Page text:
Sometimes a phrase becomes popular and we start using it without even thinking about how it might sound. We use it inappropriately. “Don’t sweat the small stuff”, is one of those. My response, “Who are you to decide what is “small stuff” for me?” Sometimes it’s said this way, “That’s not such a big deal.” Or, “What’s the big deal?” Hey, I’ve thought it myself. I don’t think I’ve verbalized it so much but I’ve certainly thought it. So have you.
I guess one of the reasons we do that is because we are keenly aware of what’s going on in our own lives and if we’re dealing with some really “big” stuff, it’s only natural we would categorize everyone else’s complaints as minor. I can remember when my husband had a heart attack and subsequent open-heart surgery and I would hear patient’s families talking about their loved one who had just had some minor surgery. Seriously, people? I was wrong to react that way. Yes, by anyone’s definition, what my husband and I were dealing with was far more frightening. But no one can walk in someone else’s shoes.
What is small stuff to one person isn’t small to another. An example: one person drops a glass. It shatters. No big deal. They shrug it off. Another person drops a glass. It shatters. The person falls apart. If it were two movies we were watching simultaneously, we might wonder why the one fell apart and the other didn’t. But we’d have to rewind to answer that one.
The first person has had a good day. No one is sick. Everyone is employed. Life is good. For the other person, much has been going on. A family member has just learned they are terminally ill. A friend has just lost her job. Life hasn’t been good for a long time. There’s been one thing after another. Dropping the glass and breaking it only brought it all to the forefront. One’s frame of reference makes all the difference.
Yes, some things might seem small by another’s definition but it might be coming after a long history of things going wrong and it’s this one “small” thing that puts one over the edge. I’ve had it happen myself. I’ve shared my concerns with someone only to have those concerns minimized by remarks such as, “Oh, everything will be all right”, meaning “not a big deal.”
Then there are those days when it hasn’t been a great day and it hasn’t been a bad day, it’s just been “one of those days”. You know the kind. The kind when everything seems to conspire against us from the time we left the house until we walk in the door at night. Cranky sales clerks. Rude waitresses. The grocery story forgets to put something in your bag and you have to go back to the store. The dog got out of his cage and chewed up some pillows. The kids are crying. Dinner is going to be late.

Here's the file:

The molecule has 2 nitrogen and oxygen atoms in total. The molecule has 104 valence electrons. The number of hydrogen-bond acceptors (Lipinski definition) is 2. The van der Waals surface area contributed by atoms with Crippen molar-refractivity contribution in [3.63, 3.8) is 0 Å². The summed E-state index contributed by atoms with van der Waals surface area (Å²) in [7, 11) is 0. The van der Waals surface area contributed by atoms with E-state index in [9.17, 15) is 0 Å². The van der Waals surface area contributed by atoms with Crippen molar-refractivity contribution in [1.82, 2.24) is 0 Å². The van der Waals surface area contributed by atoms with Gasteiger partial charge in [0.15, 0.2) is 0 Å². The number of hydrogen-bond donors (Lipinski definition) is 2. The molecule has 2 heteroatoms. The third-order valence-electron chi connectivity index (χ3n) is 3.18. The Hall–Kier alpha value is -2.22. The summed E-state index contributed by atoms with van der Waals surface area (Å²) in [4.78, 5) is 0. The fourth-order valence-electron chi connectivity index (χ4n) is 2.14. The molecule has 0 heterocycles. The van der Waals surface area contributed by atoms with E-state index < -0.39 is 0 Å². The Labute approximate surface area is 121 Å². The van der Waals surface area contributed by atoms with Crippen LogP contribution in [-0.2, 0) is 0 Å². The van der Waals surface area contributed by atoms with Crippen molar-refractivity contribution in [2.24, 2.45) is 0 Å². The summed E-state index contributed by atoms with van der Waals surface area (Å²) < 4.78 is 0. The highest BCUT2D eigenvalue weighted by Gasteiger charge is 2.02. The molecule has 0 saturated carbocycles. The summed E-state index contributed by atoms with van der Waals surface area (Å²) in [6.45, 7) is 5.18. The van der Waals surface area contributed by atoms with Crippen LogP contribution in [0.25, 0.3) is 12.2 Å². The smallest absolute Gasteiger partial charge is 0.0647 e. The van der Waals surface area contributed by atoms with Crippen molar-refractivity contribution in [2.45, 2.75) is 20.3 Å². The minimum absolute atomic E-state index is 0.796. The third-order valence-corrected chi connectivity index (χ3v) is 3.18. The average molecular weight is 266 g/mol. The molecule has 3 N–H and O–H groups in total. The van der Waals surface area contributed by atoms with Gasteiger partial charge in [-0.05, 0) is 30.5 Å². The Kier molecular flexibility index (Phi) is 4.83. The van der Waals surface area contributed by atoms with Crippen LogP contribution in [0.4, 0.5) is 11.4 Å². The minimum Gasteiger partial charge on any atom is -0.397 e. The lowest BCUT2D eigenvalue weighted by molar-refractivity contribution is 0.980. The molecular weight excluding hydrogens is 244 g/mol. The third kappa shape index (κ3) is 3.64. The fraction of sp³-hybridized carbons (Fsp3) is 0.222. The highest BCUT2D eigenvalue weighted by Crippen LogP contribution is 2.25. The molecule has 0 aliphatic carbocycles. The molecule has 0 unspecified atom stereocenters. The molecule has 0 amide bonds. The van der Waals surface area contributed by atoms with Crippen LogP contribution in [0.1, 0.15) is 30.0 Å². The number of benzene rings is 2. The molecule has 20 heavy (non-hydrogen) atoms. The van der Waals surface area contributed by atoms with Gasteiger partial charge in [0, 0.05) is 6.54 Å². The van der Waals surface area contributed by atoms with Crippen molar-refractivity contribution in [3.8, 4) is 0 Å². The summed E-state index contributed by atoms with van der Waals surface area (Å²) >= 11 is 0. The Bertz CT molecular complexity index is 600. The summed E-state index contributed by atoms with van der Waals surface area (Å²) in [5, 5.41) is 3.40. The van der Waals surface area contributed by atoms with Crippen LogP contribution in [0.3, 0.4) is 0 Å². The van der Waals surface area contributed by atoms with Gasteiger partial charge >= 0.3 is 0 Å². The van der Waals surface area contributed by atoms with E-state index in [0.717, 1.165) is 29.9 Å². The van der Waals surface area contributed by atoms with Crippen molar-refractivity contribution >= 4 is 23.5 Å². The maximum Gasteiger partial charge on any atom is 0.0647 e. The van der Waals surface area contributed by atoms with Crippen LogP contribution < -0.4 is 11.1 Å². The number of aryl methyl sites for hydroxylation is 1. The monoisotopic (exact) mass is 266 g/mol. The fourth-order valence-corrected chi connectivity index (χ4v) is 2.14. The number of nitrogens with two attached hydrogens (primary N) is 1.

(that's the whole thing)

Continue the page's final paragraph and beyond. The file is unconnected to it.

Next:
We’ve been managing fine with each individual crisis but then there’s that one small thing that undoes it all. Usually something insignificant . But if it were you, how would you feel if someone said to you, “Hey, don’t sweat the small stuff.” I have a hunch they might be picking themselves up off the floor.
There’s a lot of stuff that goes on every day in people’s life that are mind-numbing. There isn’t anything “small” to a woman who’s just learned she has breast cancer. To a mother whose just learned her child has Down syndrome. To the man who just lost his job. For however long it takes to adjust to the trauma, nothing is “small”.
For the most part, wouldn’t you agree that we usually don’t really know what another person is really going through?
As much as we might like we can’t really walk in anyone’s shoes but our own. Nor can anyone else walk in ours.
I mentioned to someone just today that everyone has a story. We had been talking about a troubled soul we both know who was making some very poor choices. My friend said, “I don’t”. We had been discussing one’s history, one’s upbringing. I thought to myself how fortunate it was for her that she could say that but the next thought was, “Yes, you do.” There isn’t a person in this world who hasn’t suffered hurt or disappointment in their lives. None of us had perfect parents even though we think we just might be the first.
I wish I could say I was above this myself but the truth is I find myself judging other people issues and qualifying them as big or small.. There are certainly people whose lives are far more stressful than others. There are also people whose lives are less stressful. But the interesting paradox about all this is that those who are living the more difficult lives may very well not categorize their lot in life as any big deal while those at the end of the other spectrum might very well do so. Some people just roll with the punches better. I’m not a particularly good roller myself. I don’t want anyone minimizing my struggles.
It’s particularly true of people who fight the battle against depression. Very often their depression is minimized. While I certainly believe that most people who battle depression do have some culpability, it’s still wrong to act as though it’s no big deal. That it’s an insignificant illness. “If they really wanted to feel better, they could”, we often hear. Again, there is some truth to the fact that sometimes depressed people who seem to wallow in it. But no matter how much of that is true in any one particular case, it’s definitely not a small thing. All it would take for people to be more tolerant of those who suffer from any form of mental illness would be to suffer a good long case of depression themselves.
It isn’t likely that most people verbalize this “it’s all small stuff” attitude but it’s shown a hundred other ways. It’s how they look when they’re supposed to be listening. It’s the fact that they don’t ask you down the road, “How’s it going with that?” They don’t ask because to them it was a small thing.
Let’s be careful with our words. I’ve written a number of posts about the importance of choosing our words carefully. I will continue to do so.